to elucidate the function and evolution of carotenoid synthetic gene clusters not only in the genus Nonlabens but also in the family Flavobacteriaceae.
[Show abstract][Hide abstract] ABSTRACT: Microbial oceanography studies have demonstrated the central role of microbes in functioning and nutrient cycling of the global ocean. Most of these former studies including at Southwestern Atlantic Ocean (SAO) focused on surface seawater and benthic organisms (e.g., coral reefs and sponges). This is the first metagenomic study of the SAO. The SAO harbors a great microbial diversity and marine life (e.g., coral reefs and rhodolith beds). The aim of this study was to characterize the microbial community diversity of the SAO along the depth continuum and different water masses by means of metagenomic, physical-chemical and biological analyses. The microbial community abundance and diversity appear to be strongly influenced by the temperature, dissolved organic carbon, and depth, and three groups were defined [1. surface waters; 2. sub-superficial chlorophyll maximum (SCM) (48-82 m) and 3. deep waters (236-1,200 m)] according to the microbial composition. The microbial communities of deep water masses [South Atlantic Central water, Antarctic Intermediate water and Upper Circumpolar Deep water] are highly similar. Of the 421,418 predicted genes for SAO metagenomes, 36.7 % had no homologous hits against 17,451,486 sequences from the North Atlantic, South Atlantic, North Pacific, South Pacific and Indian Oceans. From these unique genes from the SAO, only 6.64 % had hits against the NCBI non-redundant protein database. SAO microbial communities share genes with the global ocean in at least 70 cellular functions; however, more than a third of predicted SAO genes represent a unique gene pool in global ocean. This study was the first attempt to characterize the taxonomic and functional community diversity of different water masses at SAO and compare it with the microbial community diversity of the global ocean, and SAO had a significant portion of endemic gene diversity. Microbial communities of deep water masses (236-1,200 m) are highly similar, suggesting that these water masses have very similar microbiological attributes, despite the common knowledge that water masses determine prokaryotic community and are barriers to microbial dispersal. The present study also shows that SCM is a clearly differentiated layer within Tropical waters with higher abundance of phototrophic microbes and microbial diversity.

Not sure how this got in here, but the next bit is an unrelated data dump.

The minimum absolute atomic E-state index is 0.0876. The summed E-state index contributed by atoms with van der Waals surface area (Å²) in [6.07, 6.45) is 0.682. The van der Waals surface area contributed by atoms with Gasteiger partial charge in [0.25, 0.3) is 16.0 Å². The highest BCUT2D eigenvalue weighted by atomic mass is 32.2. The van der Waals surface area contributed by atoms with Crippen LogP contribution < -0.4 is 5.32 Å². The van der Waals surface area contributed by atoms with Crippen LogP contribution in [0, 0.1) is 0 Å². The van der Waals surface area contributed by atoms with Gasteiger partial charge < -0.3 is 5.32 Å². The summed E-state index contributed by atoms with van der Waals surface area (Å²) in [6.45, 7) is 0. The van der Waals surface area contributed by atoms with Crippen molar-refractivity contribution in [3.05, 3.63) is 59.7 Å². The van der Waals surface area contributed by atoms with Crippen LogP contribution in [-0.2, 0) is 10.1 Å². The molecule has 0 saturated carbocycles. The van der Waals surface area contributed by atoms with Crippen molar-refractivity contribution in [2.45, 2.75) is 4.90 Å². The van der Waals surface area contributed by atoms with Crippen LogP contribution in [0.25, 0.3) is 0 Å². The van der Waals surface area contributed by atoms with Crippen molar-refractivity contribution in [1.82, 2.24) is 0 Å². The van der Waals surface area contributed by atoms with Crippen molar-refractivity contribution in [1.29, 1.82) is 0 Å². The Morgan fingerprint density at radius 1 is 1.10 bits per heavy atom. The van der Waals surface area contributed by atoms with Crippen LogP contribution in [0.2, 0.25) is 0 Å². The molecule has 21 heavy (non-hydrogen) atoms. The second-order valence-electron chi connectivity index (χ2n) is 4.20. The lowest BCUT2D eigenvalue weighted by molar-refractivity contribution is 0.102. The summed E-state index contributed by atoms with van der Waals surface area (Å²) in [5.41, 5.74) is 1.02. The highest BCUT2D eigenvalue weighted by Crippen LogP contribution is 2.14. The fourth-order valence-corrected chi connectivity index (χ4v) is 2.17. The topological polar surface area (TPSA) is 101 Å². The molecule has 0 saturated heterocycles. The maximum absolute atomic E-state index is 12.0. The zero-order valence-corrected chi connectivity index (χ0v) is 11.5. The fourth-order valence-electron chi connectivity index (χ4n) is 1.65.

Archives of Microbiology 09/2014; 197(2). DOI:10.1007/s00203-014-1035-6 · 1.67 Impact Factor
[Show abstract][Hide abstract] ABSTRACT: Two non-pigmented, motile, Gram-negative marine bacteria designated R9SW1T and A3d10T were isolated from sea water samples collected from Chazhma Bay, Gulf of Peter the Great, Sea of Japan, Pacific Ocean, Russia and St. Kilda Beach, Port Phillip Bay, the Tasman Sea, Pacific Ocean, respectively. Both organisms were found to grow between 4°C and 40°C, between pH 6 to 9, and are moderately halophilic, tolerating up to 20% (w/v) NaCl. Both strains were found to be able to degrade Tween 40 and 80, but only strain R9SW1T was found to be able to degrade starch. The major fatty acids were characteristic for the genus Marinobacter including C16:0, C16:1ω7c, C18:1ω9c and C18:1ω7c. The G+C content of the DNA for strains R9SW1T and A3d10T were determined to be 57.1 mol% and 57.6 mol%, respectively. The two new strains share 97.6% of their 16S rRNA gene sequences, with 82.3% similarity in the average nucleotide identity (ANI), 19.8% similarity in the in silico genome-to-genome distance (GGD), 68.1% similarity in the average amino acid identity (AAI) of all conserved protein-coding genes, and 31 of the Karlin's genomic signature dissimilarity. A phylogenetic analysis showed that R9SW1T clusters with M. algicola DG893T sharing 99.40%, and A3d10T clusters with M. sediminum R65T sharing 99.53% of 16S rRNA gene sequence similarities. The results of the genomic and polyphasic taxonomic study, including genomic, genetic, phenotypic, chemotaxonomic and phylogenetic analyses based on the 16S rRNA, gyrB and rpoD gene sequence similarities, the analysis of the protein profiles generated using MALDI-TOF mass spectrometry, and DNA-DNA relatedness data, indicated that strains R9SW1T and A3d10T represent two novel species of the genus Marinobacter. The names Marinobacter salarius sp. nov., with the type strain R9SW1T ( = LMG 27497T = JCM 19399T = CIP 110588T = KMM 7502T) and Marinobacter similis sp. nov., with the type strain A3d10T ( = JCM 19398T = CIP 110589T = KMM 7501T), are proposed.